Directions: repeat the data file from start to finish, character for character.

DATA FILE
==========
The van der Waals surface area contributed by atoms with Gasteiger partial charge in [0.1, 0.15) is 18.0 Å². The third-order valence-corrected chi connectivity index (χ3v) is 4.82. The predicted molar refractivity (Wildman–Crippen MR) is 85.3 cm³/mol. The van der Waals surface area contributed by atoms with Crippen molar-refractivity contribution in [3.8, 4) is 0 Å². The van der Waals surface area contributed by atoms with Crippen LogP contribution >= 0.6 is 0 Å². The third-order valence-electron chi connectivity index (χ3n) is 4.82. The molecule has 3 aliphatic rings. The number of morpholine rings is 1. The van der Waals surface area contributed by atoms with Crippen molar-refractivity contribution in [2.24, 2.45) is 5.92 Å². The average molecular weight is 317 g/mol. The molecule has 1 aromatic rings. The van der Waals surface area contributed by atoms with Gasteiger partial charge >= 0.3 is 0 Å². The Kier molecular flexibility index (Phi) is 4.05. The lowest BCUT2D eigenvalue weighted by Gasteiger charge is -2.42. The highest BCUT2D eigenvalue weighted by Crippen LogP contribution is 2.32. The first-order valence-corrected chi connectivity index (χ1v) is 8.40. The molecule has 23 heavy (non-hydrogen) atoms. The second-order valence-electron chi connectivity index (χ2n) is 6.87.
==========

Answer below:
The van der Waals surface area contributed by atoms with Gasteiger partial charge in [0.1, 0.15) is 18.0 Å². The third-order valence-corrected chi connectivity index (χ3v) is 4.82. The predicted molar refractivity (Wildman–Crippen MR) is 85.3 cm³/mol. The van der Waals surface area contributed by atoms with Crippen molar-refractivity contribution in [3.8, 4) is 0 Å². The van der Waals surface area contributed by atoms with Crippen LogP contribution >= 0.6 is 0 Å². The third-order valence-electron chi connectivity index (χ3n) is 4.82. The molecule has 3 aliphatic rings. The number of morpholine rings is 1. The van der Waals surface area contributed by atoms with Crippen molar-refractivity contribution in [2.24, 2.45) is 5.92 Å². The average molecular weight is 317 g/mol. The molecule has 1 aromatic rings. The van der Waals surface area contributed by atoms with Gasteiger partial charge >= 0.3 is 0 Å². The Kier molecular flexibility index (Phi) is 4.05. The lowest BCUT2D eigenvalue weighted by Gasteiger charge is -2.42. The highest BCUT2D eigenvalue weighted by Crippen LogP contribution is 2.32. The first-order valence-corrected chi connectivity index (χ1v) is 8.40. The molecule has 23 heavy (non-hydrogen) atoms. The second-order valence-electron chi connectivity index (χ2n) is 6.87.